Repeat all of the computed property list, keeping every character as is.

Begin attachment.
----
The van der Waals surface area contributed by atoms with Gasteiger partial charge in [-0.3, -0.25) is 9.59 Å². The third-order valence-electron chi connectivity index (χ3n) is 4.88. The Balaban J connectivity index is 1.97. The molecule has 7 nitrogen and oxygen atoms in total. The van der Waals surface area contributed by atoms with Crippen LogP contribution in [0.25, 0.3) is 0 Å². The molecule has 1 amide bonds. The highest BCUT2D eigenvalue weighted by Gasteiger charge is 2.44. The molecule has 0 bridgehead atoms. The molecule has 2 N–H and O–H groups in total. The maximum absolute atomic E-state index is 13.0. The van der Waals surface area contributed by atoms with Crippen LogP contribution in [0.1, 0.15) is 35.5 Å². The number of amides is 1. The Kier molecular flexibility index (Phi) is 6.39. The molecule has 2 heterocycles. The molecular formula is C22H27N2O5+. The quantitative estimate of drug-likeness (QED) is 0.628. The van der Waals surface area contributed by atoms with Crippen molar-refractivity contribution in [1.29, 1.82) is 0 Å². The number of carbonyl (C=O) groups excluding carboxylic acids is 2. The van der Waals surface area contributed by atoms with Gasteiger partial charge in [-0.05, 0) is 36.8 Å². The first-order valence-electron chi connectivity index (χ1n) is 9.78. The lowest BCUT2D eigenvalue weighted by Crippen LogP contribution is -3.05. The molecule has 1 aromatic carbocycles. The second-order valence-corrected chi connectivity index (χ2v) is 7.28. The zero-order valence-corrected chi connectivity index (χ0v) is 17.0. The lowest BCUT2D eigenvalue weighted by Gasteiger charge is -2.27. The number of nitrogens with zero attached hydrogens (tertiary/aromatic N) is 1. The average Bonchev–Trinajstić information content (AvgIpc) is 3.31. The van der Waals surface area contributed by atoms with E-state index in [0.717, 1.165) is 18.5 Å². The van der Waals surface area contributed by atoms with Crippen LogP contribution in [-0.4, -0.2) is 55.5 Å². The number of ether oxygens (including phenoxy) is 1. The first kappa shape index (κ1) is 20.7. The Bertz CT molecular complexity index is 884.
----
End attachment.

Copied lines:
The van der Waals surface area contributed by atoms with Gasteiger partial charge in [-0.3, -0.25) is 9.59 Å². The third-order valence-electron chi connectivity index (χ3n) is 4.88. The Balaban J connectivity index is 1.97. The molecule has 7 nitrogen and oxygen atoms in total. The van der Waals surface area contributed by atoms with Crippen LogP contribution in [0.25, 0.3) is 0 Å². The molecule has 1 amide bonds. The highest BCUT2D eigenvalue weighted by Gasteiger charge is 2.44. The molecule has 0 bridgehead atoms. The molecule has 2 N–H and O–H groups in total. The maximum absolute atomic E-state index is 13.0. The van der Waals surface area contributed by atoms with Crippen LogP contribution in [0.1, 0.15) is 35.5 Å². The number of amides is 1. The Kier molecular flexibility index (Phi) is 6.39. The molecule has 2 heterocycles. The molecular formula is C22H27N2O5+. The quantitative estimate of drug-likeness (QED) is 0.628. The van der Waals surface area contributed by atoms with Crippen molar-refractivity contribution in [1.29, 1.82) is 0 Å². The number of carbonyl (C=O) groups excluding carboxylic acids is 2. The van der Waals surface area contributed by atoms with Gasteiger partial charge in [-0.05, 0) is 36.8 Å². The first-order valence-electron chi connectivity index (χ1n) is 9.78. The lowest BCUT2D eigenvalue weighted by Crippen LogP contribution is -3.05. The molecule has 1 aromatic carbocycles. The second-order valence-corrected chi connectivity index (χ2v) is 7.28. The zero-order valence-corrected chi connectivity index (χ0v) is 17.0. The lowest BCUT2D eigenvalue weighted by Gasteiger charge is -2.27. The number of nitrogens with zero attached hydrogens (tertiary/aromatic N) is 1. The average Bonchev–Trinajstić information content (AvgIpc) is 3.31. The van der Waals surface area contributed by atoms with E-state index in [0.717, 1.165) is 18.5 Å². The van der Waals surface area contributed by atoms with Crippen LogP contribution in [-0.4, -0.2) is 55.5 Å². The number of ether oxygens (including phenoxy) is 1. The first kappa shape index (κ1) is 20.7. The Bertz CT molecular complexity index is 884.